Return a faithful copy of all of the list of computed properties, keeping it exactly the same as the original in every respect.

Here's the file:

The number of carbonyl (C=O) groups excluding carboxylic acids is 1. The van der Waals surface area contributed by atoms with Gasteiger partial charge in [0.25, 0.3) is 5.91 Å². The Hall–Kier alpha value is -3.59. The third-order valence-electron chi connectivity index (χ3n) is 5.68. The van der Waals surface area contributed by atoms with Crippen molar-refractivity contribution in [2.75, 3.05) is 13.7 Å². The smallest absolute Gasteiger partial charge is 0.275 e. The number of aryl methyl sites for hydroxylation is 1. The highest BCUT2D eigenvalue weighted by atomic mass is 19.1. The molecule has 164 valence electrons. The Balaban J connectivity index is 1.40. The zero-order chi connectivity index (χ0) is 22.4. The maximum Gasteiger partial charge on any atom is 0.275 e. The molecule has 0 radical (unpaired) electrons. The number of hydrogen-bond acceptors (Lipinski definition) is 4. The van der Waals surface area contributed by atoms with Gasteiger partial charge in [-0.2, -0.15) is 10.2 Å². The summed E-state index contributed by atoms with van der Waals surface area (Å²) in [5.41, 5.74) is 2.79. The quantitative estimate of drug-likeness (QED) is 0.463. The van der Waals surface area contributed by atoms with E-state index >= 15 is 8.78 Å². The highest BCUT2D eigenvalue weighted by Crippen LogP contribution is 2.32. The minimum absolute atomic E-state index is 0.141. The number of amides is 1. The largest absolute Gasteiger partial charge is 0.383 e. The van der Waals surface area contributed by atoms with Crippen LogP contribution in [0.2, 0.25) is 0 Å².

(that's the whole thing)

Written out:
The number of carbonyl (C=O) groups excluding carboxylic acids is 1. The van der Waals surface area contributed by atoms with Gasteiger partial charge in [0.25, 0.3) is 5.91 Å². The Hall–Kier alpha value is -3.59. The third-order valence-electron chi connectivity index (χ3n) is 5.68. The van der Waals surface area contributed by atoms with Crippen molar-refractivity contribution in [2.75, 3.05) is 13.7 Å². The smallest absolute Gasteiger partial charge is 0.275 e. The number of aryl methyl sites for hydroxylation is 1. The highest BCUT2D eigenvalue weighted by atomic mass is 19.1. The molecule has 164 valence electrons. The Balaban J connectivity index is 1.40. The zero-order chi connectivity index (χ0) is 22.4. The maximum Gasteiger partial charge on any atom is 0.275 e. The molecule has 0 radical (unpaired) electrons. The number of hydrogen-bond acceptors (Lipinski definition) is 4. The van der Waals surface area contributed by atoms with Gasteiger partial charge in [-0.2, -0.15) is 10.2 Å². The summed E-state index contributed by atoms with van der Waals surface area (Å²) in [5.41, 5.74) is 2.79. The quantitative estimate of drug-likeness (QED) is 0.463. The van der Waals surface area contributed by atoms with E-state index >= 15 is 8.78 Å². The highest BCUT2D eigenvalue weighted by Crippen LogP contribution is 2.32. The minimum absolute atomic E-state index is 0.141. The number of amides is 1. The largest absolute Gasteiger partial charge is 0.383 e. The van der Waals surface area contributed by atoms with Crippen LogP contribution in [0.2, 0.25) is 0 Å².